Devoted to diagnostic and interventional spine imaging and therapeutics


Long Term Follow-up of Patients with Symptomatic Synovial Cysts. 75% Treated with Percutaneous Rupture do not Require Surgical Treatment 2014

Category Interventional Todd Miller, MD
Jeremy Steinberger
Lucien Alexandre
Judah Burns, MD
Allan Brook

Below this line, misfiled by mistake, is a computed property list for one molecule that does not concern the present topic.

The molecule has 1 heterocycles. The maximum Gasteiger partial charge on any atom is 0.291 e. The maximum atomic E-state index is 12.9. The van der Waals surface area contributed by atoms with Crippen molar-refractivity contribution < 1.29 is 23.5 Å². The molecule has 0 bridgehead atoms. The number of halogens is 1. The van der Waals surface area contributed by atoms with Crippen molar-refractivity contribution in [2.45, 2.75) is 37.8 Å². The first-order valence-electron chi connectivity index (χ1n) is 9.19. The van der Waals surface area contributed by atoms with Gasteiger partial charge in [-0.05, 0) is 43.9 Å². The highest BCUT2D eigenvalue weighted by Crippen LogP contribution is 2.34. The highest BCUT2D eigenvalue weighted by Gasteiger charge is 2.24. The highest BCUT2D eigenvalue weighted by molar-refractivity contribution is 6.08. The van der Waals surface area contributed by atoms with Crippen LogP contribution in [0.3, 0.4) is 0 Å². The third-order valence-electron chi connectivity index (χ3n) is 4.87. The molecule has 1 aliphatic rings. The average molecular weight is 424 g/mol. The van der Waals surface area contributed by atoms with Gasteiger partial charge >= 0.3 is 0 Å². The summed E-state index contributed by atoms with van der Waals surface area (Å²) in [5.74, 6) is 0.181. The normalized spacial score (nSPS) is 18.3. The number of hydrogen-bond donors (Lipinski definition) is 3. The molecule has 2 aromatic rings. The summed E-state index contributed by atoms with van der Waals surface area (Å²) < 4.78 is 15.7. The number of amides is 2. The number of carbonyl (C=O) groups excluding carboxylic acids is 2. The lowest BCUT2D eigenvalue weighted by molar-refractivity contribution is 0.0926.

Purpose To report on the long-term symptom relief and need for subsequent surgery on a cohort of patients treated with percutaneous CT guided synovial cyst rupture. Materials & Methods This IRB approved and HIPAA compliant retrospective review was conducted on patients seen between 2007 and 2010. Office charts, PACS, and the Electronic medical record were reviewed. Patient demographics, symptoms, cyst size, location, degree of calcification, degree of canal stenosis were recorded. Follow-up office visits were evaluated for surgical treatment, symptom relief, and functional status. Results Twenty-three patients were included in the study. Mean follow-up was 5 years. All cysts were successfully ruptured using CT guidance with a single procedure. There were no complications of the procedures. Patients were 60 years old (46-81), Six females, 8 L5/S1, 14 L4/5, 1 L3/4, 1 L 2/3. Average cyst size was 10 mm (5-14). Six patients eventually required surgery for symptom relief. Average cyst size for those requiring surgery was 10 mm. These were evenly divided between levels L5/S1 and patients with and without spinal stenosis. One of the cysts had significant calcification seen on the treatment images. This patient eventually required surgery. Half of the patients required an additional epidural steroid injection during the follow-up period. Conclusion Percutaneous CT Guided rupture of synovial cysts is safe and effective and eliminates the need for surgery in 75% of patients observed over 5 years. References Abdullah AF, Chambers RW, Daut DP. Lumbar nerve root compression by synovial cysts of the ligamentum flavum. Report of four cases. J Neurosurg 1984;60:617–20. Kurz LT, Garfin SR, Unger AS, et al. Intraspinal synovial cyst causing sciatica. J Bone Joint Surg Am 1985;67:865–71. Onofrio BM, Mih AD. Synovial cysts of the spine. Neurosurgery 1988;22:642–7. Bureau NJ, Kaplan PA, Dussault RG. Lumbar facet joint synovial cyst: percutaneous treatment with steroid injections and distention—clinical and imaging follow-up in 12 patients. Radiology 2001;221:179–85. Slipman CW, Lipetz JS, Wakeshima Y, Jackson HB. Nonsurgical treatment of zygapophyseal joint cyst-induced radicular pain. Arch Phys Med Rehabil 2000;81:973–7. Parlier-Cuau C, Wybier M, Nizard R, et al. Symptomatic lumbar facet joint synovial cysts: clinical assessment of facet joint steroid injection after 1 and 6 months and long-term follow-up in 30 patients. Radiology 1999;210:509–13. Epstein NE. Lumbar laminectomy for the resection of synovial cysts and coexisting lumbar spinal stenosis or degenerative spondylolisthe- sis: an outcome study. Spine 2004;29:1049–55. Khan AM, Synnot K, Cammisa FP, Girardi FP. Lumbar synovial cysts of the spine: an evaluation of surgical outcome. J Spinal Disord Tech 2005;18:127–31. Howington JU, Connolly ES, Voorhies RM. Intraspinal synovial cysts: 10-year experience at the Ochsner clinic. J Neurosurg 1999;91(2 Suppl):193–9. Salmon B, Martin D, Lenelle J, Stevenaert A. Juxtafacet cyst of the lumbar spine. Clinical, radiological and therapeutic aspects in 28 cases. Acta Neurochir (Wien) 2001;143:129–34. Julia F. Martha, Bryan Swaim, David A. Wang, David H. Kim, James Hill, Rita Bode, Carolyn E. Schwartz, Outcome of percutaneous rupture of lumbar synovial cysts: a case series of 101 patients, The Spine Journal, Volume 9, Issue 11, November 2009, Pages 899-904 A Orlando Ortiz, Leena Tekchandani. Improved outcomes with direct percutaneous CT guided lumbar synovial cyst treatment: advanced approaches and techniques J NeuroIntervent Surg neurintsurg-2013-010891Published Online First: 26 November 2013